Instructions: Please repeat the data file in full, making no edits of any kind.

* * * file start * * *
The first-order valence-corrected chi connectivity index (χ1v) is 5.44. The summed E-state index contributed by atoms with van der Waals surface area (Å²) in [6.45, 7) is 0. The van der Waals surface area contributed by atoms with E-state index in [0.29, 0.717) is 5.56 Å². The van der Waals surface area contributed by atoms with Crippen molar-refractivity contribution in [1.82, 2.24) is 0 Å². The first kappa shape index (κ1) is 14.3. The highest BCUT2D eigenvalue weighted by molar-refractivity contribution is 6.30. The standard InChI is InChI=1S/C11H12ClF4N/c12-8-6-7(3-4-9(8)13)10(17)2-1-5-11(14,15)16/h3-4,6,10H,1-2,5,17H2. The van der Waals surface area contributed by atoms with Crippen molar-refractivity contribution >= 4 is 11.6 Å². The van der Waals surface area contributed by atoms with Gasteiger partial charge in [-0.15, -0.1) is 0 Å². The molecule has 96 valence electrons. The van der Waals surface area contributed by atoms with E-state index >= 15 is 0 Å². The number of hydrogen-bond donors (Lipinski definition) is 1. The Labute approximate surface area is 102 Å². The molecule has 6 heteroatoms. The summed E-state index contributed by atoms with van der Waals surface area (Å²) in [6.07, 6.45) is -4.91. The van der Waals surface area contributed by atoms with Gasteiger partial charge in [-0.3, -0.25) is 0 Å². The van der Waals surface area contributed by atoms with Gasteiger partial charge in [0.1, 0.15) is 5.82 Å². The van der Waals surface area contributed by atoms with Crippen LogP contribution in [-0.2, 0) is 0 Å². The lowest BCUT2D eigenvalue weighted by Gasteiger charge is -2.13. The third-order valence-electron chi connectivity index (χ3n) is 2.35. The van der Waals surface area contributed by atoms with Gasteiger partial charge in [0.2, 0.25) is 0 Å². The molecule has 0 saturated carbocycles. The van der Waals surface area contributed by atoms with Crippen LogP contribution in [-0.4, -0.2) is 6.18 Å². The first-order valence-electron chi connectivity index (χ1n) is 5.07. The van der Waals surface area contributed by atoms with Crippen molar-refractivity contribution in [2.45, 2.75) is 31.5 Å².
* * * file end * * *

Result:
The first-order valence-corrected chi connectivity index (χ1v) is 5.44. The summed E-state index contributed by atoms with van der Waals surface area (Å²) in [6.45, 7) is 0. The van der Waals surface area contributed by atoms with E-state index in [0.29, 0.717) is 5.56 Å². The van der Waals surface area contributed by atoms with Crippen molar-refractivity contribution in [1.82, 2.24) is 0 Å². The first kappa shape index (κ1) is 14.3. The highest BCUT2D eigenvalue weighted by molar-refractivity contribution is 6.30. The standard InChI is InChI=1S/C11H12ClF4N/c12-8-6-7(3-4-9(8)13)10(17)2-1-5-11(14,15)16/h3-4,6,10H,1-2,5,17H2. The van der Waals surface area contributed by atoms with Crippen molar-refractivity contribution >= 4 is 11.6 Å². The van der Waals surface area contributed by atoms with Gasteiger partial charge in [-0.15, -0.1) is 0 Å². The molecule has 96 valence electrons. The van der Waals surface area contributed by atoms with E-state index >= 15 is 0 Å². The number of hydrogen-bond donors (Lipinski definition) is 1. The Labute approximate surface area is 102 Å². The molecule has 6 heteroatoms. The summed E-state index contributed by atoms with van der Waals surface area (Å²) in [6.07, 6.45) is -4.91. The van der Waals surface area contributed by atoms with Gasteiger partial charge in [-0.3, -0.25) is 0 Å². The van der Waals surface area contributed by atoms with Gasteiger partial charge in [0.1, 0.15) is 5.82 Å². The van der Waals surface area contributed by atoms with Crippen LogP contribution in [-0.2, 0) is 0 Å². The lowest BCUT2D eigenvalue weighted by Gasteiger charge is -2.13. The third-order valence-electron chi connectivity index (χ3n) is 2.35. The van der Waals surface area contributed by atoms with Gasteiger partial charge in [0.2, 0.25) is 0 Å². The molecule has 0 saturated carbocycles. The van der Waals surface area contributed by atoms with Crippen LogP contribution in [-0.4, -0.2) is 6.18 Å². The first-order valence-electron chi connectivity index (χ1n) is 5.07. The van der Waals surface area contributed by atoms with Crippen molar-refractivity contribution in [2.45, 2.75) is 31.5 Å².